gimme that dish
thoughtful and important
Dom had an interview with Andrew Sullivan the other day, of which I've only seen the clip of Dom saying that working in a nightclub as a student kept him in touch with the common man (a nightclub which I am reliably informed is patronised almost exclusively with Durham University students). Presumably the lads discuss their shared fondness for head-measuring; I’m not going to bother with the whole thing because even my Dom completionism has limits (I never finished my attempt to annotate the Odyssean Education PDF, which might be fun for me but would definitely be even less interesting than the usual Dom posts on here) but it got me thinking about Sullivan himself.
I actually used to read the Dish, his blog, back in the day. That now seems very strange. Our Freddie wrote something (that seems to have been deleted) about how back in the blogosphere days people used to read the other side and there was a lot of dialogue (or at least mutual antagonism) between the bloggers. Even if it was fisking someone’s post, people engaged in a way they don’t any more, beyond occasional [email protected] screenshots of the most egregious stuff in tweets. The closest thing I can think of these days is Chapo reading series.
What I remember about Sullivan is his brand as a "thoughtful" conservative, who is willing to speak out against certain orthodoxies. There are tiny number of these folk, but because they all seem to have jobs in legacy media, think tanks or some other wing of the establishment you could be fooled into thinking they are a real political tendency. However, unless you are of the elite, you are unlikely to ever encounter one in real life.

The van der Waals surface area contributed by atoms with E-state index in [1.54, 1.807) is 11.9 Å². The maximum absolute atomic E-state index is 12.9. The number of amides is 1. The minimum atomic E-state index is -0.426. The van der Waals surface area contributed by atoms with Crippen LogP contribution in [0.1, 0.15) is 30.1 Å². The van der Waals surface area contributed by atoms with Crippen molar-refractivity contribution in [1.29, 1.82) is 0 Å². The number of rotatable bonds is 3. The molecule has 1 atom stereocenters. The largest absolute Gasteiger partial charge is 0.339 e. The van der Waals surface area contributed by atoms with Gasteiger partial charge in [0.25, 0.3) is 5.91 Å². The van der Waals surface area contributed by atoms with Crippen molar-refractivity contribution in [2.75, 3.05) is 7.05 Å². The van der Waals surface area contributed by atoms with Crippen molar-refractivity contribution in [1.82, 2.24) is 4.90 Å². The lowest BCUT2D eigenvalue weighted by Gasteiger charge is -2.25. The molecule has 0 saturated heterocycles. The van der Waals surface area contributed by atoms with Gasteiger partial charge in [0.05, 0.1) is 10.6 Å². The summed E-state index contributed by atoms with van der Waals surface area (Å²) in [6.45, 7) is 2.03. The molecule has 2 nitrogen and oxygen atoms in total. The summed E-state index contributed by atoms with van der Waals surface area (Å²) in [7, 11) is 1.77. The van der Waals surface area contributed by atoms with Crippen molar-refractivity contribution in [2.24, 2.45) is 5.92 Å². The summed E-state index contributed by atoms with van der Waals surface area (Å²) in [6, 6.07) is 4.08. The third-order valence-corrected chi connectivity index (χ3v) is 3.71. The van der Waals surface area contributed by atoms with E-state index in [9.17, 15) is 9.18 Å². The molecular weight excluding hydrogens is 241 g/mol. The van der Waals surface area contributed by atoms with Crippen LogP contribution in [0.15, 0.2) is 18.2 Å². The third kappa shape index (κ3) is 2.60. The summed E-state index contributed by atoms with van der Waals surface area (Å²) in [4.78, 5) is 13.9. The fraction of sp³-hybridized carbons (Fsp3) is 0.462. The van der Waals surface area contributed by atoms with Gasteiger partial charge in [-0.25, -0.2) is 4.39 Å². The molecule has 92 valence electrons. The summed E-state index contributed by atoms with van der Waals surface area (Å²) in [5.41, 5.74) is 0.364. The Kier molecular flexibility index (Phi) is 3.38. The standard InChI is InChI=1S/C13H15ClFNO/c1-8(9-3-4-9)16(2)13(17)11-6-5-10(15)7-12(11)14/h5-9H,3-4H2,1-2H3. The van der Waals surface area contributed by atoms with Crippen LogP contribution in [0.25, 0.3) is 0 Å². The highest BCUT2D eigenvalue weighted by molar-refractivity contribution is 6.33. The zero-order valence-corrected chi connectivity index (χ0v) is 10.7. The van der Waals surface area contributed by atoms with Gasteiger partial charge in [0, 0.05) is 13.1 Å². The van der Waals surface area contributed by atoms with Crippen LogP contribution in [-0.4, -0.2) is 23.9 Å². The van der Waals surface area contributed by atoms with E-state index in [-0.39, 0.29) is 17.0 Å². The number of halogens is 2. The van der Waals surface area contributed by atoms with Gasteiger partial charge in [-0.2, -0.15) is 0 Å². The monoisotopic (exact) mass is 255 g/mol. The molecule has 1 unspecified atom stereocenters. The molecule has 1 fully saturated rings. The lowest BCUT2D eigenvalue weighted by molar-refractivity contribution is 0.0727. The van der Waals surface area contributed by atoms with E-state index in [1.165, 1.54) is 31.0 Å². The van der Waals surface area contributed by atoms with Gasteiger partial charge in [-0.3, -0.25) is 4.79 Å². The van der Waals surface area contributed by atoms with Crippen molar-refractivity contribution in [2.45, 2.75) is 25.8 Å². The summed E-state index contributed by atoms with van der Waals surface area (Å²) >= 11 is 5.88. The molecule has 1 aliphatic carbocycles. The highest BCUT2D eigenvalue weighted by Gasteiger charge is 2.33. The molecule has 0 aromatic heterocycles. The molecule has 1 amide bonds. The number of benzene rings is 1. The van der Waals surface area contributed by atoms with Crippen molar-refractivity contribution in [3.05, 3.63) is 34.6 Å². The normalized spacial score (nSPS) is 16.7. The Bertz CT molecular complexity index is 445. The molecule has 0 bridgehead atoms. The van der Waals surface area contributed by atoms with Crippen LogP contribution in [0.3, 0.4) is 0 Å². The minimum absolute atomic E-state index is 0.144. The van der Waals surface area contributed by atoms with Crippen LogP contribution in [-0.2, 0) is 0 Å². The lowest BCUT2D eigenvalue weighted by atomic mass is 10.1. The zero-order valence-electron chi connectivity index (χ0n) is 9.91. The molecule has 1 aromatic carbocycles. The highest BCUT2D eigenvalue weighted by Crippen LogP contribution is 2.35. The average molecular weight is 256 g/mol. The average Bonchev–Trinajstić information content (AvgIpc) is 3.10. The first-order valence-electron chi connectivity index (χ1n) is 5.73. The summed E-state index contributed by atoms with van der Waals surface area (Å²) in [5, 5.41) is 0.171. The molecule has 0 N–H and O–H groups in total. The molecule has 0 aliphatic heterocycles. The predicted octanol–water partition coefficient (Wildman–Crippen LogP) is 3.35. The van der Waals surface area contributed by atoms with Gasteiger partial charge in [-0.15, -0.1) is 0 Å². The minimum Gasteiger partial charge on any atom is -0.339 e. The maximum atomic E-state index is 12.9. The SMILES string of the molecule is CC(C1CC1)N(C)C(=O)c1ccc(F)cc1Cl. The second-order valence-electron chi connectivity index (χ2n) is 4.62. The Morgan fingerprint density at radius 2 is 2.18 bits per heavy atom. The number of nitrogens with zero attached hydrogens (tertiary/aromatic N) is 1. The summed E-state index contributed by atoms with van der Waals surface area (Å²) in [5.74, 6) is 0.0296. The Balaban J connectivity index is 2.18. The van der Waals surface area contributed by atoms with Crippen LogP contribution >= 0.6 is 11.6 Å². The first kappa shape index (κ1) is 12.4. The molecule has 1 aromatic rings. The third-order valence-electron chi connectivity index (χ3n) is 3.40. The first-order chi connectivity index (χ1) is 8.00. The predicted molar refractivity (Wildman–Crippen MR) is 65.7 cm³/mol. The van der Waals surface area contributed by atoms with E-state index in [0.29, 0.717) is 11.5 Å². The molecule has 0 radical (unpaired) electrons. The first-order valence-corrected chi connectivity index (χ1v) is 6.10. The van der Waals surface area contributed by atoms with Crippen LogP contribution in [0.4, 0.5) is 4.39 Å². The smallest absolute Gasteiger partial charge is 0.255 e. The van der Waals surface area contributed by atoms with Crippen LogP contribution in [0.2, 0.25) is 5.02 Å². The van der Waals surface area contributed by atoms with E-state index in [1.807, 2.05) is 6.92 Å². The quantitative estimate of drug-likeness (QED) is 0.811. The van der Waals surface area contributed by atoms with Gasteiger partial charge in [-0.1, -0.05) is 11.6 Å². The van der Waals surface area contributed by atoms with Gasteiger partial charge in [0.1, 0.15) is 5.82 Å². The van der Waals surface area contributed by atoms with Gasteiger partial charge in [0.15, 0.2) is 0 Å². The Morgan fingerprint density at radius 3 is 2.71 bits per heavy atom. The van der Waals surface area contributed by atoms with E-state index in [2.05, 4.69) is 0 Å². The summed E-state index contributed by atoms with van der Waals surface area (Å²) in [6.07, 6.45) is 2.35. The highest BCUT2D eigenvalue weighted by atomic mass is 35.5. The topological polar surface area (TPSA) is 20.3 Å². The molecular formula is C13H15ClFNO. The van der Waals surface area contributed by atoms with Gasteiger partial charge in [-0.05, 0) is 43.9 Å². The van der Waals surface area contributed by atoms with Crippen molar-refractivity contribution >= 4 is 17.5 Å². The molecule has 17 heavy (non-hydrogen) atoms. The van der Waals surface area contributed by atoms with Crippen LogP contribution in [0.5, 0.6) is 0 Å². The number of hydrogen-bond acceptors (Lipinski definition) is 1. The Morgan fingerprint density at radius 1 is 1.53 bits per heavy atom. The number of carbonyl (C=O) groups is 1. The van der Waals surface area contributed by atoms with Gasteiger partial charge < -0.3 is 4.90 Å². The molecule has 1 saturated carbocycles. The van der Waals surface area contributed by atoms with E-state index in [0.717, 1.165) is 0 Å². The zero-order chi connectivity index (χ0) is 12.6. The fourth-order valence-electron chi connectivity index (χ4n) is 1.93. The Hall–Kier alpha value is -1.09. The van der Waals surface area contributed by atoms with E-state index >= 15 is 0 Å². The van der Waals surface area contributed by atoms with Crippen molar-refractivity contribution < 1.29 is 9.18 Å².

They tend to come to mostly the same conclusions as the more open reactionaries (and almost all the issues where they differ are ones which will not threaten ruling power interests), but they will put quote marks around "woke" to signal that they're not complete mouth-frothers. They will talk and talk about how difficult and arduous a decision it was to agree with whatever the hell it is they wanted anyway, how Brave and Necessary their mates who have just written something agreeing with them are.
But they do real damage. Sullivan published head-measurer Charles Murray, published a piece by Elizabeth McCaughey that helped bring down the Clinton administration's attempts to create a universal healthcare system. He was absurdly enthusiastic for the Iraq War, and despite his recantation, the damage was, by that point, already done. Maybe I don't read conservatives, "thoughtful" or otherwise, because I've changed, become the intolerant left or whatever. I suspect, however, it's because I've fully apprehended their style and worldview, realised the harm it causes and am sufficiently unimpressed that I no longer want to spend my time on it. (Also, most of them have turned into the most tedious anti-woke bores imaginable. There are other things going on, lads. Come on.)